Very soon we will find out the truth. No, I’m not talking about whether John Snow comes back in season 6 of Games of Thrones or not. I’m thinking about the Paris Agreement and if it will become reality any time soon.
If you’ve not been living under a rock the last year, I don’t have to remind you the historical day of December 12th 2015. For the first time in human history, all 195 countries in the Conference of Parties (COP) adopted a globally binding climate agreement.
In the months after, I’ve heard a cacophony of opinions on the agreement. One calls the Paris climate conference one large play with a very disappointment conclusion, the other a big victory for mankind. I invite you to (re-) read my reflections on COP21 –I didn’t change my mind in the meantime.
That being said, you might be wondering if the agreement has died a silent death. Not at all. But before the Paris Agreement can kick into action, we have to get trough a whole procedure of signing and ratifying. Bear with me.
A journey of a thousand miles must begin with a single step
You know, the cheering politicians you might have seen on TV back in December 2015 didn’t put their signature on any paper yet. They adopted the agreement, which is the formal act that establishes the form and content of the paper. But adoption is only the beginning of a long and tortuous U.N. process for the deal enter into force.
All 195 countries are now invited by UN Secretary-General Ban Ki Moon to sign the agreement in the headquarters of the UN in New York. On the 22nd of April, an official signing ceremony will be held and more than 100 heads of state and government officials are expected.
“It is not correct to think we are going to deal with climate change tomorrow. We have to deal with it today.” –Christiana Figueres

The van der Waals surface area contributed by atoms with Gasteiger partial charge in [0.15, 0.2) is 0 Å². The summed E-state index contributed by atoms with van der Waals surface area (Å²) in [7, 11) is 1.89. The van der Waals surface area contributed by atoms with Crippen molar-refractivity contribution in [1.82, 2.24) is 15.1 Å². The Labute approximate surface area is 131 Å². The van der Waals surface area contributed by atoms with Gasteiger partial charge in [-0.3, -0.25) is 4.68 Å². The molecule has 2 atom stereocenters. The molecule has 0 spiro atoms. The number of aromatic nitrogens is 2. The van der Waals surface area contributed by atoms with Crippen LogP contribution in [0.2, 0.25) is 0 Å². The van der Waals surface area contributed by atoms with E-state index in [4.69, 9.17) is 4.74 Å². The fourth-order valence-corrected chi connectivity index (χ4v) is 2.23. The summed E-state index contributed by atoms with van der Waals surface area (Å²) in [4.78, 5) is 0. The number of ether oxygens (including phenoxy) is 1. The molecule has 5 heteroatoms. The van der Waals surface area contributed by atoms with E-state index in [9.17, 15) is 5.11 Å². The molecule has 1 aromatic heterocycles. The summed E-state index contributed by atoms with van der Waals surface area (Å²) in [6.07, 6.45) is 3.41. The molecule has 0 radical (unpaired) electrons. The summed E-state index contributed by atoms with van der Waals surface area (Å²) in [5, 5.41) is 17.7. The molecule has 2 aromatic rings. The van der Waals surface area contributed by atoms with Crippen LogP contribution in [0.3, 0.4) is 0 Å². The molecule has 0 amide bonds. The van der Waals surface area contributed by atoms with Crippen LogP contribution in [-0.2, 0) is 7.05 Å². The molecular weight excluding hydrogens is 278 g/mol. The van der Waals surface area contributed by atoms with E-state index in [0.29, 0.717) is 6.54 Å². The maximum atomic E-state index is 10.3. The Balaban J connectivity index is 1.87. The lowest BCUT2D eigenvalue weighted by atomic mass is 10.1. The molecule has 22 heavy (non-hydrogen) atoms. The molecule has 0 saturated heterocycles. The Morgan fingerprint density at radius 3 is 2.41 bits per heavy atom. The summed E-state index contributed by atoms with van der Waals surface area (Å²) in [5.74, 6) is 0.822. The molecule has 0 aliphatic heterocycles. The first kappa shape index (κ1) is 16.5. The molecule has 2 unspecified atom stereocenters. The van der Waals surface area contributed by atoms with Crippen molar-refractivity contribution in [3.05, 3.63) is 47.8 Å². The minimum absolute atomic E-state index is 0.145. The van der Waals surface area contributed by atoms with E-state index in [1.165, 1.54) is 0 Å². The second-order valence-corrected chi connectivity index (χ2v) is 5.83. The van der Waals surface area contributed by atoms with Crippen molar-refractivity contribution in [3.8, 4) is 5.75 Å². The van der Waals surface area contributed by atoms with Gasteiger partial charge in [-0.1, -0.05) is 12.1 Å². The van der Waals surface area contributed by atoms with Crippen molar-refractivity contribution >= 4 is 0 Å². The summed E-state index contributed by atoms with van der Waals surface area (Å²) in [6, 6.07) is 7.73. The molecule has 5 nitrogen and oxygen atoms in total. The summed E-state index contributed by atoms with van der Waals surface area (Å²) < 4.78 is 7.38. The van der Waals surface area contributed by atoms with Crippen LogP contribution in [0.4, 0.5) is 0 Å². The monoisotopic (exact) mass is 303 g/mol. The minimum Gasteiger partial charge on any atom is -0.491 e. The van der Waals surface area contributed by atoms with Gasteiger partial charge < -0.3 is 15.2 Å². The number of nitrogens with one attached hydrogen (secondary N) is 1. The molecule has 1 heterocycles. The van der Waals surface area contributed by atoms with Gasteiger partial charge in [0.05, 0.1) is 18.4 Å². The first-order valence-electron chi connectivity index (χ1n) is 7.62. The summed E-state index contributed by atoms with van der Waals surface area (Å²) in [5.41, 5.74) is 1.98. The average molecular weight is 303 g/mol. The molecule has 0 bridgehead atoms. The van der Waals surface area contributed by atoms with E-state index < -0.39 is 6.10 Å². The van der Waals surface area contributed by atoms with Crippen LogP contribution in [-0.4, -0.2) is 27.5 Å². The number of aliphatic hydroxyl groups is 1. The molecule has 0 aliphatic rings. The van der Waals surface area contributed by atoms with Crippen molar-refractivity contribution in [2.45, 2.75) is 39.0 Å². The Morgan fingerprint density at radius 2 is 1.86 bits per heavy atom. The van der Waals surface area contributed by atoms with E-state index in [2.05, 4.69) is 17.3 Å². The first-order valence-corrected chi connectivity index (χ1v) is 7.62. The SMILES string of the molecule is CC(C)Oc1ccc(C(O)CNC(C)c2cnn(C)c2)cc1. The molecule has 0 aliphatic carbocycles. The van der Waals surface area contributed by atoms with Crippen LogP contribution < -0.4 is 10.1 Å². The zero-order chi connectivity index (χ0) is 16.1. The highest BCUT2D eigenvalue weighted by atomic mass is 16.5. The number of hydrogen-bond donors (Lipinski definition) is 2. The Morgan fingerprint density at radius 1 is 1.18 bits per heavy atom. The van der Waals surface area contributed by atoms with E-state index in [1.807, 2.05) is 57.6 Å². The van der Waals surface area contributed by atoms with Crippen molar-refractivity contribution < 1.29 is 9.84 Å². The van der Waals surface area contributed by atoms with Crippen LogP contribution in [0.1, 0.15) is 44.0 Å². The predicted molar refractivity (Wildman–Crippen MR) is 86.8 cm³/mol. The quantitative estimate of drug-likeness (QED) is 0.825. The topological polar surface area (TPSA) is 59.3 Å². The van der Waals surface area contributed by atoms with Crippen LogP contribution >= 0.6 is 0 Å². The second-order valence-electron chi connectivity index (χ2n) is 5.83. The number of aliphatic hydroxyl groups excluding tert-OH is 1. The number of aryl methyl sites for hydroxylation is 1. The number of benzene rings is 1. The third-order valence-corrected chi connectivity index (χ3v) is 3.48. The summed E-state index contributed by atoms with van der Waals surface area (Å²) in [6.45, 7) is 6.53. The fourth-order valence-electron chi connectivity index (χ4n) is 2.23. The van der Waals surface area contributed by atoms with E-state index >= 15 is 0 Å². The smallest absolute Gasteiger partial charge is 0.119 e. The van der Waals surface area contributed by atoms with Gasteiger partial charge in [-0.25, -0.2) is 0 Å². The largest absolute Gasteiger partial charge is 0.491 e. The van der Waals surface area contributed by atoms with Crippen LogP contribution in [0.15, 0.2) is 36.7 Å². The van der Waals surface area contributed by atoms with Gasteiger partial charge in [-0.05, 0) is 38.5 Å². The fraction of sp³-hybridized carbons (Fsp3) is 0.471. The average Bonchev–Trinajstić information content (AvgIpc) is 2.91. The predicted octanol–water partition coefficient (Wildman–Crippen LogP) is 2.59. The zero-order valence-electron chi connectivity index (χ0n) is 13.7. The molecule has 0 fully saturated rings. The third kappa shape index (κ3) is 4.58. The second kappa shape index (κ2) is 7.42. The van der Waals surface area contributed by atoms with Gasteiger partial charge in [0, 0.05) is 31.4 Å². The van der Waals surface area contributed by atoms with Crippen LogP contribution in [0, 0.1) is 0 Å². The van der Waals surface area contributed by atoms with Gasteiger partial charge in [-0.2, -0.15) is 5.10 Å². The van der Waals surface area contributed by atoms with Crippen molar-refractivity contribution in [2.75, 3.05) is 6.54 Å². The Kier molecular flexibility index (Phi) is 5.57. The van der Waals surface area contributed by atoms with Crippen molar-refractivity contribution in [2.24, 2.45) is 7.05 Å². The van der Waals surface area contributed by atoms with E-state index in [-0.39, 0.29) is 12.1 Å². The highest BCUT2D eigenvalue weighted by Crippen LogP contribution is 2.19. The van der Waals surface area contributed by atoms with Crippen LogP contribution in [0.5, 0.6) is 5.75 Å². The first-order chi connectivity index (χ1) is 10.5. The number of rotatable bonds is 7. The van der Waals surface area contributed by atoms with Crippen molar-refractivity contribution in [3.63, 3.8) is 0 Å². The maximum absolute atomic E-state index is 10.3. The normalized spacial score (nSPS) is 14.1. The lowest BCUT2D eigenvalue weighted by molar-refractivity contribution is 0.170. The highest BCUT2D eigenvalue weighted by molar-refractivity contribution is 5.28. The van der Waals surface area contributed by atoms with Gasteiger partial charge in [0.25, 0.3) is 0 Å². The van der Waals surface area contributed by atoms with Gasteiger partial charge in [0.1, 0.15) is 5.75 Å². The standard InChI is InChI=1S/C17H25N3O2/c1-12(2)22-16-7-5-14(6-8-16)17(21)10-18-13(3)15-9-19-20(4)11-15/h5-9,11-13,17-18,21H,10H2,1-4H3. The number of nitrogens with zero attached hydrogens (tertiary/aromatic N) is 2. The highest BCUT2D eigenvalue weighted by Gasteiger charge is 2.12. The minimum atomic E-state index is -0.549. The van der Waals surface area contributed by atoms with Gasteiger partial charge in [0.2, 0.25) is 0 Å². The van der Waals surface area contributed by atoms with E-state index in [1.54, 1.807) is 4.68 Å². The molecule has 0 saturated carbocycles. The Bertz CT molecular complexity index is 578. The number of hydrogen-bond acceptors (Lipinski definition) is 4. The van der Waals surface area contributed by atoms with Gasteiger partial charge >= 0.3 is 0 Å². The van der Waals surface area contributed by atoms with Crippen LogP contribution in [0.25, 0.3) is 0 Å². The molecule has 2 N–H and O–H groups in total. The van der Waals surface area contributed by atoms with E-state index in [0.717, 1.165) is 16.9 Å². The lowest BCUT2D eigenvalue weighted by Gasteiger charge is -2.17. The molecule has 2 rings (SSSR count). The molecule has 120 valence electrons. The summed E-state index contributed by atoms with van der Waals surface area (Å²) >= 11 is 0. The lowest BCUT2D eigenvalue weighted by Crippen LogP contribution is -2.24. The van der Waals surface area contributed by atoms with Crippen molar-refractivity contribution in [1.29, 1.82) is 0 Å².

But don’t think we’re done already. Signing the agreement is only a first step towards the Paris Agreement taking force. A countries’ signature only initiates the critical domestic process to indicate their consent to join and be bound by it as Parties. Depending on the country the national parliament, senate or president should officially approve to join the agreement. For example, in Australia approval by parliament is sufficient, while in the United States it is based on presidential authority.
Once all the formal processes have been dealt with, a country has to come back and deposit a proposal with its instrument of ratification, acceptance and approval. Difficult UN terminology to say they have to hand in a paper confirming they went trough the whole rigmarole of domestic approval procedures.
Another step? Oooh yes. Because the Paris Agreement is only ratified when at least 55% of all Parties of the UNFCCC, representing at least 55% of the total gobal greenhouse gases, are officially teamed up. Only then the deal becomes legally binding and comes into force (to be precise, on the 30th day after the threshold is reached) . Welcome in the lovely world of U.N. legislation! From that point on, the real work can begin. Regular meetings will be held to start implementing the text that took 21 COPs to be written.
Will we get there?
Congratulations, you’re still around! You are probably wondering how likely it is that we are going to reach this 55% conditions. Today we can guess, tomorrow we will be able to make a first balance. In theory, countries have one year time to sign the agreement, although it is expected and encouraged to sign it during the official ceremony on April 22. We know politicians like good news shows, so I’m quite confident many will use the occasion to assure their voters how good they are doing. The UNFCCC (United Nations Framework Convention on Climate Change) announced that over 130 countries confirmed their attendance.